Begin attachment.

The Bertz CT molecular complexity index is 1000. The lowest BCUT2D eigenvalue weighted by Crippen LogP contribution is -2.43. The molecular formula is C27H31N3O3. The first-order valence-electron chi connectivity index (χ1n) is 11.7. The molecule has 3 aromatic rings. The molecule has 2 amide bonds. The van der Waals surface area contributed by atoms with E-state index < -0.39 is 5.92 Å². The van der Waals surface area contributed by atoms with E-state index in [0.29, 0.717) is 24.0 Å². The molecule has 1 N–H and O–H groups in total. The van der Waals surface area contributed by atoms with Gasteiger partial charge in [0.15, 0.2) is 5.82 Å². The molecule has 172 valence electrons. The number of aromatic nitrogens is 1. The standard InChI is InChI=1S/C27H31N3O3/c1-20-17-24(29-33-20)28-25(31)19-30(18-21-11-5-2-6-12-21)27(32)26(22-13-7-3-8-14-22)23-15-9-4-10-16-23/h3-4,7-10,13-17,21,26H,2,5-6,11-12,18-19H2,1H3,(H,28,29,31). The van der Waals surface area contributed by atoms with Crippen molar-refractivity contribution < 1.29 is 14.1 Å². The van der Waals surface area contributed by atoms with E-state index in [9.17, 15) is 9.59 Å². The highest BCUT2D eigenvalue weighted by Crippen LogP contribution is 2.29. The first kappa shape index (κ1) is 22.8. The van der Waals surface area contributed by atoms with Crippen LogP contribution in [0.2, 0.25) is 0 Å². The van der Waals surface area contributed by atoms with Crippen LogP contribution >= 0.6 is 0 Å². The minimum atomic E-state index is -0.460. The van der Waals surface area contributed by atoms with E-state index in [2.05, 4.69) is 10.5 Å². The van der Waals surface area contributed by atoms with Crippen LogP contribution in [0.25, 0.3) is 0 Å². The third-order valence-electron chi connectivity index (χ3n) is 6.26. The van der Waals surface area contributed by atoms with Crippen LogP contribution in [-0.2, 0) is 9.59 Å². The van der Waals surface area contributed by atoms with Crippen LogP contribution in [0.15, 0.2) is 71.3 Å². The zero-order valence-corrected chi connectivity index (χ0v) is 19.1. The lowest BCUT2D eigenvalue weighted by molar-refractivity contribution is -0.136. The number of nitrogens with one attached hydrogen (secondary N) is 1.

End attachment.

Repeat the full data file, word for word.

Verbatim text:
The Bertz CT molecular complexity index is 1000. The lowest BCUT2D eigenvalue weighted by Crippen LogP contribution is -2.43. The molecular formula is C27H31N3O3. The first-order valence-electron chi connectivity index (χ1n) is 11.7. The molecule has 3 aromatic rings. The molecule has 2 amide bonds. The van der Waals surface area contributed by atoms with E-state index < -0.39 is 5.92 Å². The van der Waals surface area contributed by atoms with E-state index in [0.29, 0.717) is 24.0 Å². The molecule has 1 N–H and O–H groups in total. The van der Waals surface area contributed by atoms with Gasteiger partial charge in [0.15, 0.2) is 5.82 Å². The molecule has 172 valence electrons. The number of aromatic nitrogens is 1. The standard InChI is InChI=1S/C27H31N3O3/c1-20-17-24(29-33-20)28-25(31)19-30(18-21-11-5-2-6-12-21)27(32)26(22-13-7-3-8-14-22)23-15-9-4-10-16-23/h3-4,7-10,13-17,21,26H,2,5-6,11-12,18-19H2,1H3,(H,28,29,31). The van der Waals surface area contributed by atoms with Crippen molar-refractivity contribution < 1.29 is 14.1 Å². The van der Waals surface area contributed by atoms with E-state index in [9.17, 15) is 9.59 Å². The highest BCUT2D eigenvalue weighted by Crippen LogP contribution is 2.29. The first kappa shape index (κ1) is 22.8. The van der Waals surface area contributed by atoms with Crippen LogP contribution in [0.2, 0.25) is 0 Å². The van der Waals surface area contributed by atoms with Crippen LogP contribution >= 0.6 is 0 Å². The minimum atomic E-state index is -0.460. The van der Waals surface area contributed by atoms with E-state index in [2.05, 4.69) is 10.5 Å². The van der Waals surface area contributed by atoms with Crippen LogP contribution in [0.25, 0.3) is 0 Å². The third-order valence-electron chi connectivity index (χ3n) is 6.26. The van der Waals surface area contributed by atoms with Crippen LogP contribution in [-0.2, 0) is 9.59 Å². The van der Waals surface area contributed by atoms with Crippen LogP contribution in [0.15, 0.2) is 71.3 Å². The zero-order valence-corrected chi connectivity index (χ0v) is 19.1. The lowest BCUT2D eigenvalue weighted by molar-refractivity contribution is -0.136. The number of nitrogens with one attached hydrogen (secondary N) is 1.